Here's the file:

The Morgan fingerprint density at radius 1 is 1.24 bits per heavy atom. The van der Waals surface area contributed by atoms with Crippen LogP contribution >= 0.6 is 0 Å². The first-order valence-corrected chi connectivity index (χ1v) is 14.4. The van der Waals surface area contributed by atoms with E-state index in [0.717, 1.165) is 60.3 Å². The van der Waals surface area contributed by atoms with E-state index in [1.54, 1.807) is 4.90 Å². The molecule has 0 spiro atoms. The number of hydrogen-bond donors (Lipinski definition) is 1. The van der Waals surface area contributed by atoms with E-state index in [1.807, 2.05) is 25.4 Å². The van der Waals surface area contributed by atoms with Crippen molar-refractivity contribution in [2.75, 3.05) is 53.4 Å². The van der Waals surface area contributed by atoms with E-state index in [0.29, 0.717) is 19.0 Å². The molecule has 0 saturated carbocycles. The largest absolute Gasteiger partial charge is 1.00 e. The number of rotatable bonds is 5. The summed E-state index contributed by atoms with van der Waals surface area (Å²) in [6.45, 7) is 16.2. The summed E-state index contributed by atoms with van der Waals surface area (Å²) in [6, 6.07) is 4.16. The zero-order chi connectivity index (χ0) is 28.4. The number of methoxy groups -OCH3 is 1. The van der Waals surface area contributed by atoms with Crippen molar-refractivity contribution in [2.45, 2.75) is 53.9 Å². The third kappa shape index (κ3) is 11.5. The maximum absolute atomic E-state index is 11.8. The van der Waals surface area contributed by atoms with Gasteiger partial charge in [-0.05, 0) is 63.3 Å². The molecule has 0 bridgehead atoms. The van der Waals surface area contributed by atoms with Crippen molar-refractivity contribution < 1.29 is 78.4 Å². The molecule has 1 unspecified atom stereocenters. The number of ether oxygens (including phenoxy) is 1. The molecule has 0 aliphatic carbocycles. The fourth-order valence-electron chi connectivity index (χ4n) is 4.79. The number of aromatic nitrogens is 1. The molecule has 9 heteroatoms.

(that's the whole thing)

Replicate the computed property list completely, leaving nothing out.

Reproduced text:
The Morgan fingerprint density at radius 1 is 1.24 bits per heavy atom. The van der Waals surface area contributed by atoms with Crippen LogP contribution >= 0.6 is 0 Å². The first-order valence-corrected chi connectivity index (χ1v) is 14.4. The van der Waals surface area contributed by atoms with E-state index in [0.717, 1.165) is 60.3 Å². The van der Waals surface area contributed by atoms with E-state index in [1.54, 1.807) is 4.90 Å². The molecule has 0 spiro atoms. The number of hydrogen-bond donors (Lipinski definition) is 1. The van der Waals surface area contributed by atoms with E-state index in [1.807, 2.05) is 25.4 Å². The van der Waals surface area contributed by atoms with Crippen molar-refractivity contribution in [2.75, 3.05) is 53.4 Å². The van der Waals surface area contributed by atoms with E-state index in [0.29, 0.717) is 19.0 Å². The molecule has 0 saturated carbocycles. The largest absolute Gasteiger partial charge is 1.00 e. The number of rotatable bonds is 5. The summed E-state index contributed by atoms with van der Waals surface area (Å²) in [6.45, 7) is 16.2. The summed E-state index contributed by atoms with van der Waals surface area (Å²) in [6, 6.07) is 4.16. The zero-order chi connectivity index (χ0) is 28.4. The number of methoxy groups -OCH3 is 1. The van der Waals surface area contributed by atoms with Crippen molar-refractivity contribution in [2.45, 2.75) is 53.9 Å². The third kappa shape index (κ3) is 11.5. The maximum absolute atomic E-state index is 11.8. The van der Waals surface area contributed by atoms with Gasteiger partial charge in [-0.05, 0) is 63.3 Å². The molecule has 0 bridgehead atoms. The van der Waals surface area contributed by atoms with Crippen molar-refractivity contribution < 1.29 is 78.4 Å². The molecule has 1 unspecified atom stereocenters. The number of ether oxygens (including phenoxy) is 1. The molecule has 0 aliphatic carbocycles. The fourth-order valence-electron chi connectivity index (χ4n) is 4.79. The number of aromatic nitrogens is 1. The molecule has 9 heteroatoms.